Math 7-9

Statistical Reasoning

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How Statistical Reasoning connects to...

Statistical Reasoning involves thinking about and understanding uncertainty and building mental models to capture key aspects of real world phenomena. As students reason with this uncertainty, they should be able to formulate questions about data and determine what data they need to answer these questions. They then gather, organize, analyze, and display this data to describe and make inferences to help them answer their questions.

Main Ideas

Statistical Reasoning involves an integrated conceptual understanding of statistics and probability:

  • Statistical thinking includes using critical thinking to organize, represent, analyze, and interpret data; understanding how to use the appropriate statistical tools; explaining statistical processes; connecting statistical concepts; and understanding experimental design.
  • Probabilistic thinking includes calculating the likelihood of future events, including what kinds of distributions of chance events may be expected and how rare or common a particular outcome will be.

Key concepts involved in developing statistical and probabilistic thinking are:

  • Center: The average value of the data, typically measured by the mean or median;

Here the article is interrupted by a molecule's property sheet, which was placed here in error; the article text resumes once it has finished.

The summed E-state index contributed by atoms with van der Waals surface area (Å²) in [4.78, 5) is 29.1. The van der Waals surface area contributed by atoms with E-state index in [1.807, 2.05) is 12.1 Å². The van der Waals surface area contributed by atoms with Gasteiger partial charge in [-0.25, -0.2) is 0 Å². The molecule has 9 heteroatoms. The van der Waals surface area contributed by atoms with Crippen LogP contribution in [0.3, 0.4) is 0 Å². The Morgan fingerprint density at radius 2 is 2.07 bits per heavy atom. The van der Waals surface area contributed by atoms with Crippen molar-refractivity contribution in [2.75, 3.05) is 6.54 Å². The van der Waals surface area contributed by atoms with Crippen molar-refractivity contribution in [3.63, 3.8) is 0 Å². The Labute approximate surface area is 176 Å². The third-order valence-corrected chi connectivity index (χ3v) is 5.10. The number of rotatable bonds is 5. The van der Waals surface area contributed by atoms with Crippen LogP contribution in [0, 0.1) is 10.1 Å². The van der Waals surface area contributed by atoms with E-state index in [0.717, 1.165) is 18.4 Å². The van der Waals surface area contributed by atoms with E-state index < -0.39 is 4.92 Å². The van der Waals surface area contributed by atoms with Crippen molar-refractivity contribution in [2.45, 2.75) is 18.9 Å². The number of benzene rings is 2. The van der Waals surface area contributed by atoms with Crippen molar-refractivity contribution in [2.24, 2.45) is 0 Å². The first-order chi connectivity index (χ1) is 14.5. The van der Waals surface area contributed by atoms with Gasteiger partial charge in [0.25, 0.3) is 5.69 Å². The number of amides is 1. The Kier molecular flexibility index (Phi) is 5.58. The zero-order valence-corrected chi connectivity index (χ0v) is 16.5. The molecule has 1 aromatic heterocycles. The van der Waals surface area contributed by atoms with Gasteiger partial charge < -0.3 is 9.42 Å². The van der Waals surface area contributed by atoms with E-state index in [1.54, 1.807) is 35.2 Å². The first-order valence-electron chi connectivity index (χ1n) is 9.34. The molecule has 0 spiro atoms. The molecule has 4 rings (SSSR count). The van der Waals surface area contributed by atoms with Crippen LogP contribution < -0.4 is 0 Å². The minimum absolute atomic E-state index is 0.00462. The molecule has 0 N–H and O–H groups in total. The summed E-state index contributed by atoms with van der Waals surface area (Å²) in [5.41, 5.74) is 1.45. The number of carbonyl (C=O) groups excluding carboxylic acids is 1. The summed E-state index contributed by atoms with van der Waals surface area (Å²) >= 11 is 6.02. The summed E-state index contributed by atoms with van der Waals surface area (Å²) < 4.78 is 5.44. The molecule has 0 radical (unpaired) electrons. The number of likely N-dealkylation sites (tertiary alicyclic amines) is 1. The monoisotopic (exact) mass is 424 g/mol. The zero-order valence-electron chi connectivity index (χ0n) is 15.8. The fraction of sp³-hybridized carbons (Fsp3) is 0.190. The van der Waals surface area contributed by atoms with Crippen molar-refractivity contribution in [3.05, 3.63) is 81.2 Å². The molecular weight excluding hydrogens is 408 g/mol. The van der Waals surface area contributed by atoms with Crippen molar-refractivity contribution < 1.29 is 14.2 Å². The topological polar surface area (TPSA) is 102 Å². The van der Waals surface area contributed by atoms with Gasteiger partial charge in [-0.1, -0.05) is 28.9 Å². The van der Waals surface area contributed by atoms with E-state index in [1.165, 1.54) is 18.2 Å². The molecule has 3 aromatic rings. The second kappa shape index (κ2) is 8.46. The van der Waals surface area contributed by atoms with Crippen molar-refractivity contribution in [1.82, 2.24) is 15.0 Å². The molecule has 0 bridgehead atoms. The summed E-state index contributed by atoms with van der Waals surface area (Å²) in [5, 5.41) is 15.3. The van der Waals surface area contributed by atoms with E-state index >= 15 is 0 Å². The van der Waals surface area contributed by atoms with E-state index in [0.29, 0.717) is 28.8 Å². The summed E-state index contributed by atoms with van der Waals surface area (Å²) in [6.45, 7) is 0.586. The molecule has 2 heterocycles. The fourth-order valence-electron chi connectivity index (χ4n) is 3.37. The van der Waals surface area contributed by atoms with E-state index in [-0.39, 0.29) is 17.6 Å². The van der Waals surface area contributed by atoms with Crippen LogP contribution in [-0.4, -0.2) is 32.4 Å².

• Distribution: A collection of all the values in the set of data presented in an organized manner such as a table or graph (e.g., a bell curve representing the frequency of each value);
  • Spread or Variability: How similar or different the set of values is from the center (e.g., range) in a distribution; and
  • Randomness: The lack of a pattern in a set of events.

Competency in statistical and probabilistic thinking enables students to reason about and discuss what data means, including the ability to use models that quantify important aspects of data that can have uncertainty, noise, and error.

Both statistical and probabilistic thinking can be influenced by the context in which the data or events occur. Further, students' prior knowledge, beliefs, and any misconceptions about chance or uncertain situations may influence the quality of their Statistical Reasoning.

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